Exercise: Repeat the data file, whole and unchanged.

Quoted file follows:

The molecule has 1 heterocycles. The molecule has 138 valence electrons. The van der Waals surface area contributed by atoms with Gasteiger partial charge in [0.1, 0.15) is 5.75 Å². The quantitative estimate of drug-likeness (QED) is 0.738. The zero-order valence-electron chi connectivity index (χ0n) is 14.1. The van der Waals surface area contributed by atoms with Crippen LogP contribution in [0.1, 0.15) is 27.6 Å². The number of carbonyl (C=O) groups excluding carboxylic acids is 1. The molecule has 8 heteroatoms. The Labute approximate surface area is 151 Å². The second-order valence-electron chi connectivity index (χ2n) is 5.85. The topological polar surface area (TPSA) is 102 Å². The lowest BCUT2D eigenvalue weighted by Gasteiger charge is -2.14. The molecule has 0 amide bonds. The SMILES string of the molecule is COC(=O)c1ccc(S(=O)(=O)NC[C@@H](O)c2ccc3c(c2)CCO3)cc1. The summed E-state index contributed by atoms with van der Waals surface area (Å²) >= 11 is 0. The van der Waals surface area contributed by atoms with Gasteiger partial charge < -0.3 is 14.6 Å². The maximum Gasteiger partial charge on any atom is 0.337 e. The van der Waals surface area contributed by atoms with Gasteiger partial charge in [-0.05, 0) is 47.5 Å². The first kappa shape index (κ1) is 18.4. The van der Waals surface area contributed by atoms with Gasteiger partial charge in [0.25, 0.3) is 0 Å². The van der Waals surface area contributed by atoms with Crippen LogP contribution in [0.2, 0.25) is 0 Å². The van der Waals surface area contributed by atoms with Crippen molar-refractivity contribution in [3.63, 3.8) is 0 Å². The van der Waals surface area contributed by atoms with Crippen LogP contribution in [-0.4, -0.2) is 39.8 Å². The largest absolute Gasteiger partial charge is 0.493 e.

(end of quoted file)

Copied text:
The molecule has 1 heterocycles. The molecule has 138 valence electrons. The van der Waals surface area contributed by atoms with Gasteiger partial charge in [0.1, 0.15) is 5.75 Å². The quantitative estimate of drug-likeness (QED) is 0.738. The zero-order valence-electron chi connectivity index (χ0n) is 14.1. The van der Waals surface area contributed by atoms with Crippen LogP contribution in [0.1, 0.15) is 27.6 Å². The number of carbonyl (C=O) groups excluding carboxylic acids is 1. The molecule has 8 heteroatoms. The Labute approximate surface area is 151 Å². The second-order valence-electron chi connectivity index (χ2n) is 5.85. The topological polar surface area (TPSA) is 102 Å². The lowest BCUT2D eigenvalue weighted by Gasteiger charge is -2.14. The molecule has 0 amide bonds. The SMILES string of the molecule is COC(=O)c1ccc(S(=O)(=O)NC[C@@H](O)c2ccc3c(c2)CCO3)cc1. The summed E-state index contributed by atoms with van der Waals surface area (Å²) >= 11 is 0. The van der Waals surface area contributed by atoms with Gasteiger partial charge < -0.3 is 14.6 Å². The maximum Gasteiger partial charge on any atom is 0.337 e. The van der Waals surface area contributed by atoms with Gasteiger partial charge in [-0.05, 0) is 47.5 Å². The first kappa shape index (κ1) is 18.4. The van der Waals surface area contributed by atoms with Gasteiger partial charge in [0.25, 0.3) is 0 Å². The van der Waals surface area contributed by atoms with Crippen LogP contribution in [0.2, 0.25) is 0 Å². The van der Waals surface area contributed by atoms with Crippen molar-refractivity contribution in [3.63, 3.8) is 0 Å². The van der Waals surface area contributed by atoms with Crippen LogP contribution in [-0.4, -0.2) is 39.8 Å². The largest absolute Gasteiger partial charge is 0.493 e.